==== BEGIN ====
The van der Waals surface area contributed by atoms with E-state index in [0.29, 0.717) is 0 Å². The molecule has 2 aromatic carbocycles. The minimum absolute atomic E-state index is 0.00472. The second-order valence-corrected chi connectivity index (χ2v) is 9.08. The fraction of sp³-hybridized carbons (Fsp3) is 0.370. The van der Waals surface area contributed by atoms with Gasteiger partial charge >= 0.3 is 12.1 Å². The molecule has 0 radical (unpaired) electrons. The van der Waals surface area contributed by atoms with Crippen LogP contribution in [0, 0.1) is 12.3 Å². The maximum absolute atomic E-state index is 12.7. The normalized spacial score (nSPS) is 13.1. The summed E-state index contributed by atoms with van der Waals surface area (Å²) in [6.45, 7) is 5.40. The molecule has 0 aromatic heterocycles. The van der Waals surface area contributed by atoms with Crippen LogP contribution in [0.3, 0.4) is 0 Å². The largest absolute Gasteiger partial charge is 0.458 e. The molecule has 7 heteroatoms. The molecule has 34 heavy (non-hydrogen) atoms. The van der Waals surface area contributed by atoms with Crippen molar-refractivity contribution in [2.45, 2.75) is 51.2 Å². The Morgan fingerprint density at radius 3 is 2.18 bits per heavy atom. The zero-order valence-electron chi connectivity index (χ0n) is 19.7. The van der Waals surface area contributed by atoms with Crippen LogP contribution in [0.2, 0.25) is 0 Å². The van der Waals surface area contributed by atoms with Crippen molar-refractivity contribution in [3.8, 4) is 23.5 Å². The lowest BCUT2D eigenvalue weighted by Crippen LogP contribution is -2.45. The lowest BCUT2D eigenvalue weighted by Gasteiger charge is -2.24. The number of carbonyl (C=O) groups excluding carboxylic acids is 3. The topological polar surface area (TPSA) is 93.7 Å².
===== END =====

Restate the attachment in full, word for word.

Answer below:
The van der Waals surface area contributed by atoms with E-state index in [0.29, 0.717) is 0 Å². The molecule has 2 aromatic carbocycles. The minimum absolute atomic E-state index is 0.00472. The second-order valence-corrected chi connectivity index (χ2v) is 9.08. The fraction of sp³-hybridized carbons (Fsp3) is 0.370. The van der Waals surface area contributed by atoms with Gasteiger partial charge >= 0.3 is 12.1 Å². The molecule has 0 radical (unpaired) electrons. The van der Waals surface area contributed by atoms with Crippen LogP contribution in [0, 0.1) is 12.3 Å². The maximum absolute atomic E-state index is 12.7. The normalized spacial score (nSPS) is 13.1. The summed E-state index contributed by atoms with van der Waals surface area (Å²) in [6.45, 7) is 5.40. The molecule has 0 aromatic heterocycles. The van der Waals surface area contributed by atoms with Crippen LogP contribution in [0.3, 0.4) is 0 Å². The largest absolute Gasteiger partial charge is 0.458 e. The molecule has 7 heteroatoms. The molecule has 34 heavy (non-hydrogen) atoms. The van der Waals surface area contributed by atoms with Crippen molar-refractivity contribution in [2.45, 2.75) is 51.2 Å². The Morgan fingerprint density at radius 3 is 2.18 bits per heavy atom. The zero-order valence-electron chi connectivity index (χ0n) is 19.7. The van der Waals surface area contributed by atoms with Crippen LogP contribution in [0.2, 0.25) is 0 Å². The van der Waals surface area contributed by atoms with Crippen molar-refractivity contribution in [3.8, 4) is 23.5 Å². The lowest BCUT2D eigenvalue weighted by Crippen LogP contribution is -2.45. The lowest BCUT2D eigenvalue weighted by Gasteiger charge is -2.24. The number of carbonyl (C=O) groups excluding carboxylic acids is 3. The topological polar surface area (TPSA) is 93.7 Å².